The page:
"single as regards number, class, or kind," Middle English onli, from Old English ænlic, anlic "only, unique, solitary," literally "one-like," from an "one" (see one) + -lic "-like" (see -ly (1)). Similar formation in Old Frisian einlik, Dutch eenlijk, Old High German einlih, Danish einlig. It preserves the old pronunciation of one. Related: Onliness.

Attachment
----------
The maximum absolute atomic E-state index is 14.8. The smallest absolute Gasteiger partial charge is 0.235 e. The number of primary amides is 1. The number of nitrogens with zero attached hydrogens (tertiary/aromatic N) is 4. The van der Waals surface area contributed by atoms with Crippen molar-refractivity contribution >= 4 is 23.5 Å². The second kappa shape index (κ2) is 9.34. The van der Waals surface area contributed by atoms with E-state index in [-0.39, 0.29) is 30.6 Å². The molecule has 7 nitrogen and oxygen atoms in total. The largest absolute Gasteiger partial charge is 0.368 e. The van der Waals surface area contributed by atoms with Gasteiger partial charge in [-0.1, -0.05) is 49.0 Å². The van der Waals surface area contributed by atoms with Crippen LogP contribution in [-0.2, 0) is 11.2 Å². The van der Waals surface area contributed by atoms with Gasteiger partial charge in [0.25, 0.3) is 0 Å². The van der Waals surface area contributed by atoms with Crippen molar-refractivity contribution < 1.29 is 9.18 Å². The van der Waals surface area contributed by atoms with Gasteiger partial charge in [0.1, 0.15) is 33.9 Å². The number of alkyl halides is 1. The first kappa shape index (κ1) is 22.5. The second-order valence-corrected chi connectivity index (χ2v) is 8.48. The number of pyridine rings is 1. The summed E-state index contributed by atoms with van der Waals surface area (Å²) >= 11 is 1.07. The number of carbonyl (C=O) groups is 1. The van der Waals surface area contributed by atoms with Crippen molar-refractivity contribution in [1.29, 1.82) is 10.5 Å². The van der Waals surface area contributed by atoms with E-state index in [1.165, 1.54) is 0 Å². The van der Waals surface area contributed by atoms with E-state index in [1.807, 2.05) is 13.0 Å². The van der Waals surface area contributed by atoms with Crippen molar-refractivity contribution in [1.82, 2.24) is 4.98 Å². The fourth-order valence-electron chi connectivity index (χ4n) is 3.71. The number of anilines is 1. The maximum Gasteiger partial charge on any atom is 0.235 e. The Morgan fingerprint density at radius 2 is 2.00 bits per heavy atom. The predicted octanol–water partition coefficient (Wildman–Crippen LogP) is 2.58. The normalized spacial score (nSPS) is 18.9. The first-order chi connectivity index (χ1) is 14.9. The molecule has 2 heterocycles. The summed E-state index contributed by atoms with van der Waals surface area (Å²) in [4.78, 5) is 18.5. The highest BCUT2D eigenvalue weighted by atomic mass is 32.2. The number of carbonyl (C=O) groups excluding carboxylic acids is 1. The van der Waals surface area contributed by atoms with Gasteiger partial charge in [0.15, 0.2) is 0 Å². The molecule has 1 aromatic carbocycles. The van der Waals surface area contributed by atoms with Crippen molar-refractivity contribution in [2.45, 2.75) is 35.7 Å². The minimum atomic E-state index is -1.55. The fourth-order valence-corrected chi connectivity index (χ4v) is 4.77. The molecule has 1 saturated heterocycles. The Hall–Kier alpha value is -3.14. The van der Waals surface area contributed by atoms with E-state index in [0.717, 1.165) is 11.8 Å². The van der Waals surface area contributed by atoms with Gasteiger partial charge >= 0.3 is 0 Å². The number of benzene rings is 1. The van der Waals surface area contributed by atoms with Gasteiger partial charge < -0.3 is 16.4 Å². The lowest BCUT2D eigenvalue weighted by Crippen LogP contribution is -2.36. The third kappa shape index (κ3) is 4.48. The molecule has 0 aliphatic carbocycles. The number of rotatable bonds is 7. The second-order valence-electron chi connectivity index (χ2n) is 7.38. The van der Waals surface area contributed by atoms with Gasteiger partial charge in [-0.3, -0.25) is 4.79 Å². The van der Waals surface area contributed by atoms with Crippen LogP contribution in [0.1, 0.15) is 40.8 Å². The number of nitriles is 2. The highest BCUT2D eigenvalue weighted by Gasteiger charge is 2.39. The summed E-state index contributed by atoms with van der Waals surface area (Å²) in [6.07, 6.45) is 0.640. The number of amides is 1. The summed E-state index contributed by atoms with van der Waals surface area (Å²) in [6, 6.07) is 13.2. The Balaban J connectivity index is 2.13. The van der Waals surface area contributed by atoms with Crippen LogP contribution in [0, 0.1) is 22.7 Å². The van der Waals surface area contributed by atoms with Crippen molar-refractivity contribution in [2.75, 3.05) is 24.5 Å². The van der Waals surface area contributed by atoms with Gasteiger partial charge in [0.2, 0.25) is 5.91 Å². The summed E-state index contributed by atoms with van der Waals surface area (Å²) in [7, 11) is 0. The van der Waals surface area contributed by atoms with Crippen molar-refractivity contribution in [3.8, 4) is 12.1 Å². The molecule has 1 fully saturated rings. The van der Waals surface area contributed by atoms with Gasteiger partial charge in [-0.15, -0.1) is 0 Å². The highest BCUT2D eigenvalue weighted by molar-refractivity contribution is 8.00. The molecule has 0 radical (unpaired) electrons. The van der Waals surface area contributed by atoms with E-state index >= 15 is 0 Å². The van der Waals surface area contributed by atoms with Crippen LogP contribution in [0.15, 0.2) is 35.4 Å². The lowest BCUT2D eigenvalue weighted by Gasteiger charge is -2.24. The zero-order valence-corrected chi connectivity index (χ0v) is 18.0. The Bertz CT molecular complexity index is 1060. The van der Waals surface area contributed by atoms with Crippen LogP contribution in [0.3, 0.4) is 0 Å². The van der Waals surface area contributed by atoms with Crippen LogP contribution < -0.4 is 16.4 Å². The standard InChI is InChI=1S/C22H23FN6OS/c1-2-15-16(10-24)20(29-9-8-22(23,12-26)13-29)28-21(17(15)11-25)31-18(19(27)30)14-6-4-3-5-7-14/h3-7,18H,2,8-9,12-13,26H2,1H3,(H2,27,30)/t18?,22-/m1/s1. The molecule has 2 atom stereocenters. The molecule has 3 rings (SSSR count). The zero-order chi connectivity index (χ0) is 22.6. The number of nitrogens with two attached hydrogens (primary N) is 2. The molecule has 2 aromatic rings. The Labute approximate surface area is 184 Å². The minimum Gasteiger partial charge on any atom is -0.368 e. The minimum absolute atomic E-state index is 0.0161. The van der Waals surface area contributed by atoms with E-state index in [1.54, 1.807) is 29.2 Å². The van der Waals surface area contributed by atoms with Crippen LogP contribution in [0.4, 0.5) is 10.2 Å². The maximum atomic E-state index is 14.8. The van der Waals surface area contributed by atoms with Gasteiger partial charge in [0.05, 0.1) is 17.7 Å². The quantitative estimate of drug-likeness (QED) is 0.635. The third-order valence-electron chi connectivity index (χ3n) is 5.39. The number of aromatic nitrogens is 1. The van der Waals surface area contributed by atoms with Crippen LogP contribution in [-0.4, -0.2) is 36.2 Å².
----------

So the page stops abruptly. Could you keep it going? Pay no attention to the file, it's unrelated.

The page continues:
Its use as an adverb ("alone, no other or others than; in but one manner; for but one purpose") and conjunction ("but, except") developed in Middle English. Distinction of only and alone (now usually in reference to emotional states) is unusual; in many languages the same word serves for both. German also has a distinction in allein/einzig. Phrase only-begotten (mid-15c.) is biblical, translating Latin unigenitus, Greek monogenes; the Old English word was ancenned. Only child is attested by 1700.